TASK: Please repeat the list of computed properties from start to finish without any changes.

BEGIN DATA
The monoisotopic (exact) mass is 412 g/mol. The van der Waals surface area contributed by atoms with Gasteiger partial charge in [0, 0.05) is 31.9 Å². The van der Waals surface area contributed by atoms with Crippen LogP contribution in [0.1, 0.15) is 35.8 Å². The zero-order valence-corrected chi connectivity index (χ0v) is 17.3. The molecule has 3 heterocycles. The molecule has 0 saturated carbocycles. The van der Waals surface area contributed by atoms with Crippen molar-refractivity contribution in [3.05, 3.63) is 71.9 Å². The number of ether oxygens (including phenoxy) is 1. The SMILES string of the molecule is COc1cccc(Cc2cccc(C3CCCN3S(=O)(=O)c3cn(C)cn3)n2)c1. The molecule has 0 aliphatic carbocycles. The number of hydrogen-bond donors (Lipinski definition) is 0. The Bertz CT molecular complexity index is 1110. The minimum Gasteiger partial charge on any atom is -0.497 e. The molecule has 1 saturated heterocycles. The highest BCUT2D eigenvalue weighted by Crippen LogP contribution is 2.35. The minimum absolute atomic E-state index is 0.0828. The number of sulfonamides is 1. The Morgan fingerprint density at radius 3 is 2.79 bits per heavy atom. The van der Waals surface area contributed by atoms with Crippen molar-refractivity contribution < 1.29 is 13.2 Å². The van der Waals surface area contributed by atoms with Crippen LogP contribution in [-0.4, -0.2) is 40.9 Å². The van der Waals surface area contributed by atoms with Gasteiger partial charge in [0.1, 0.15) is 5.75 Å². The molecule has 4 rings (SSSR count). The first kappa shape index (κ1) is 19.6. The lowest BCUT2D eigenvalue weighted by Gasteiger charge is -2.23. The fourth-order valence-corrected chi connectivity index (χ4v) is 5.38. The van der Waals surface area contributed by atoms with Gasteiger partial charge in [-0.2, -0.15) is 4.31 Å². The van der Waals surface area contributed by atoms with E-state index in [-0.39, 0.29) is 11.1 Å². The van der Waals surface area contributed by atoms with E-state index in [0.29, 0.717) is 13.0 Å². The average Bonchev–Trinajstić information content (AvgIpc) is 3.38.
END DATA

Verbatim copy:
The monoisotopic (exact) mass is 412 g/mol. The van der Waals surface area contributed by atoms with Gasteiger partial charge in [0, 0.05) is 31.9 Å². The van der Waals surface area contributed by atoms with Crippen LogP contribution in [0.1, 0.15) is 35.8 Å². The zero-order valence-corrected chi connectivity index (χ0v) is 17.3. The molecule has 3 heterocycles. The molecule has 0 saturated carbocycles. The van der Waals surface area contributed by atoms with Crippen molar-refractivity contribution in [3.05, 3.63) is 71.9 Å². The number of ether oxygens (including phenoxy) is 1. The SMILES string of the molecule is COc1cccc(Cc2cccc(C3CCCN3S(=O)(=O)c3cn(C)cn3)n2)c1. The molecule has 0 aliphatic carbocycles. The number of hydrogen-bond donors (Lipinski definition) is 0. The Bertz CT molecular complexity index is 1110. The minimum Gasteiger partial charge on any atom is -0.497 e. The molecule has 1 saturated heterocycles. The highest BCUT2D eigenvalue weighted by Crippen LogP contribution is 2.35. The minimum absolute atomic E-state index is 0.0828. The number of sulfonamides is 1. The Morgan fingerprint density at radius 3 is 2.79 bits per heavy atom. The van der Waals surface area contributed by atoms with Crippen molar-refractivity contribution < 1.29 is 13.2 Å². The van der Waals surface area contributed by atoms with Crippen LogP contribution in [-0.4, -0.2) is 40.9 Å². The van der Waals surface area contributed by atoms with Gasteiger partial charge in [0.1, 0.15) is 5.75 Å². The molecule has 4 rings (SSSR count). The first kappa shape index (κ1) is 19.6. The lowest BCUT2D eigenvalue weighted by Gasteiger charge is -2.23. The fourth-order valence-corrected chi connectivity index (χ4v) is 5.38. The van der Waals surface area contributed by atoms with Gasteiger partial charge in [-0.2, -0.15) is 4.31 Å². The van der Waals surface area contributed by atoms with E-state index in [-0.39, 0.29) is 11.1 Å². The van der Waals surface area contributed by atoms with E-state index in [0.29, 0.717) is 13.0 Å². The average Bonchev–Trinajstić information content (AvgIpc) is 3.38.